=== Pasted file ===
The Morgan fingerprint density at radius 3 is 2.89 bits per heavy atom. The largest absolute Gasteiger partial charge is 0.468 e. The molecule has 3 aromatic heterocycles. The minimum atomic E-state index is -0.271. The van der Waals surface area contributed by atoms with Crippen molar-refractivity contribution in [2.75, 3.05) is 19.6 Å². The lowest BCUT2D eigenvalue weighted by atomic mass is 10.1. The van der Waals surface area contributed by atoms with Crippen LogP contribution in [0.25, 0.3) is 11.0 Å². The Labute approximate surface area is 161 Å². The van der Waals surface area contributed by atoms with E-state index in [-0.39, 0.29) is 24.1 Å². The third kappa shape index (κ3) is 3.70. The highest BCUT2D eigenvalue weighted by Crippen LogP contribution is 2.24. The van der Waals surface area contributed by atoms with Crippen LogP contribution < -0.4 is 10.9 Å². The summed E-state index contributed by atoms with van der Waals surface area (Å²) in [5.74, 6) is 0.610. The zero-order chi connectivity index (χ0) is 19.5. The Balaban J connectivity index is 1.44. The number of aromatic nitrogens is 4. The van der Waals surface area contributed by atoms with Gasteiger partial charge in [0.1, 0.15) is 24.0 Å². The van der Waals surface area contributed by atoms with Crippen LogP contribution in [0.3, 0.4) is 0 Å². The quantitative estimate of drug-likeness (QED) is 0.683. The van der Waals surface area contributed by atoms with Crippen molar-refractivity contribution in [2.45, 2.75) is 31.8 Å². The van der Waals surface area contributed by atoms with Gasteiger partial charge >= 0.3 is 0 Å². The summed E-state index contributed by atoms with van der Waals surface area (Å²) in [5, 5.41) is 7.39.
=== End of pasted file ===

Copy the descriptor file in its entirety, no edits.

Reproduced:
The Morgan fingerprint density at radius 3 is 2.89 bits per heavy atom. The largest absolute Gasteiger partial charge is 0.468 e. The molecule has 3 aromatic heterocycles. The minimum atomic E-state index is -0.271. The van der Waals surface area contributed by atoms with Crippen molar-refractivity contribution in [2.75, 3.05) is 19.6 Å². The lowest BCUT2D eigenvalue weighted by atomic mass is 10.1. The van der Waals surface area contributed by atoms with Crippen LogP contribution in [0.25, 0.3) is 11.0 Å². The Labute approximate surface area is 161 Å². The van der Waals surface area contributed by atoms with E-state index in [-0.39, 0.29) is 24.1 Å². The third kappa shape index (κ3) is 3.70. The highest BCUT2D eigenvalue weighted by Crippen LogP contribution is 2.24. The van der Waals surface area contributed by atoms with Crippen LogP contribution < -0.4 is 10.9 Å². The summed E-state index contributed by atoms with van der Waals surface area (Å²) in [5.74, 6) is 0.610. The zero-order chi connectivity index (χ0) is 19.5. The Balaban J connectivity index is 1.44. The number of aromatic nitrogens is 4. The van der Waals surface area contributed by atoms with Gasteiger partial charge in [0.1, 0.15) is 24.0 Å². The van der Waals surface area contributed by atoms with Crippen LogP contribution in [0.3, 0.4) is 0 Å². The quantitative estimate of drug-likeness (QED) is 0.683. The van der Waals surface area contributed by atoms with Crippen molar-refractivity contribution in [2.45, 2.75) is 31.8 Å². The van der Waals surface area contributed by atoms with Gasteiger partial charge >= 0.3 is 0 Å². The summed E-state index contributed by atoms with van der Waals surface area (Å²) in [5, 5.41) is 7.39.